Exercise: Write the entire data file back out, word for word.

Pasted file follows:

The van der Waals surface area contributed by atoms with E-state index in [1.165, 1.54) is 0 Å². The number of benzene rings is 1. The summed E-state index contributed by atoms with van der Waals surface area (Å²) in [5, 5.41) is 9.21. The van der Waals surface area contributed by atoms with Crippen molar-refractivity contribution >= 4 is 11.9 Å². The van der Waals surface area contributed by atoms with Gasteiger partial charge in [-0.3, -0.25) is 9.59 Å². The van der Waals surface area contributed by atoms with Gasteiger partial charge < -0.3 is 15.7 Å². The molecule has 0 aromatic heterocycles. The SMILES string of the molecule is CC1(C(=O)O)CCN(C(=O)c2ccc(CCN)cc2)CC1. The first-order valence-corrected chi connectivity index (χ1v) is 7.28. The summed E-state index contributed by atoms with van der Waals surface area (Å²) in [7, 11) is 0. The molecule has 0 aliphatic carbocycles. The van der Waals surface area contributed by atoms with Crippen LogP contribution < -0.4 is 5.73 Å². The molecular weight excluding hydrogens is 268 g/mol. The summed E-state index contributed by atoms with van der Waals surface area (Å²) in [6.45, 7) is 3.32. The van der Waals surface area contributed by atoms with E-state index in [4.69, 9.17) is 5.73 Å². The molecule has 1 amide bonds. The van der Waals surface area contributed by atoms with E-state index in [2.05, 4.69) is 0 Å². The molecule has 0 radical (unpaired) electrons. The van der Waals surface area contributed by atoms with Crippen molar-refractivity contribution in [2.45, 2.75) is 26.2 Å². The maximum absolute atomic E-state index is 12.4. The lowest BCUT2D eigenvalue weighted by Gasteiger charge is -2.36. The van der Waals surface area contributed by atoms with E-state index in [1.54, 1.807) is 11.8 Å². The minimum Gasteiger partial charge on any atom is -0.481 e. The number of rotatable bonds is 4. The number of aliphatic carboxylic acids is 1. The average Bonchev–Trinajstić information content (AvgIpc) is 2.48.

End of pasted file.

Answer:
The van der Waals surface area contributed by atoms with E-state index in [1.165, 1.54) is 0 Å². The number of benzene rings is 1. The summed E-state index contributed by atoms with van der Waals surface area (Å²) in [5, 5.41) is 9.21. The van der Waals surface area contributed by atoms with Crippen molar-refractivity contribution >= 4 is 11.9 Å². The van der Waals surface area contributed by atoms with Gasteiger partial charge in [-0.3, -0.25) is 9.59 Å². The van der Waals surface area contributed by atoms with Gasteiger partial charge < -0.3 is 15.7 Å². The molecule has 0 aromatic heterocycles. The SMILES string of the molecule is CC1(C(=O)O)CCN(C(=O)c2ccc(CCN)cc2)CC1. The first-order valence-corrected chi connectivity index (χ1v) is 7.28. The summed E-state index contributed by atoms with van der Waals surface area (Å²) in [7, 11) is 0. The molecule has 0 aliphatic carbocycles. The van der Waals surface area contributed by atoms with Crippen LogP contribution < -0.4 is 5.73 Å². The molecular weight excluding hydrogens is 268 g/mol. The summed E-state index contributed by atoms with van der Waals surface area (Å²) in [6.45, 7) is 3.32. The van der Waals surface area contributed by atoms with E-state index in [4.69, 9.17) is 5.73 Å². The molecule has 1 amide bonds. The van der Waals surface area contributed by atoms with E-state index in [2.05, 4.69) is 0 Å². The molecule has 0 radical (unpaired) electrons. The van der Waals surface area contributed by atoms with Crippen molar-refractivity contribution in [2.45, 2.75) is 26.2 Å². The maximum absolute atomic E-state index is 12.4. The lowest BCUT2D eigenvalue weighted by Gasteiger charge is -2.36. The van der Waals surface area contributed by atoms with E-state index in [1.54, 1.807) is 11.8 Å². The minimum Gasteiger partial charge on any atom is -0.481 e. The number of rotatable bonds is 4. The number of aliphatic carboxylic acids is 1. The average Bonchev–Trinajstić information content (AvgIpc) is 2.48.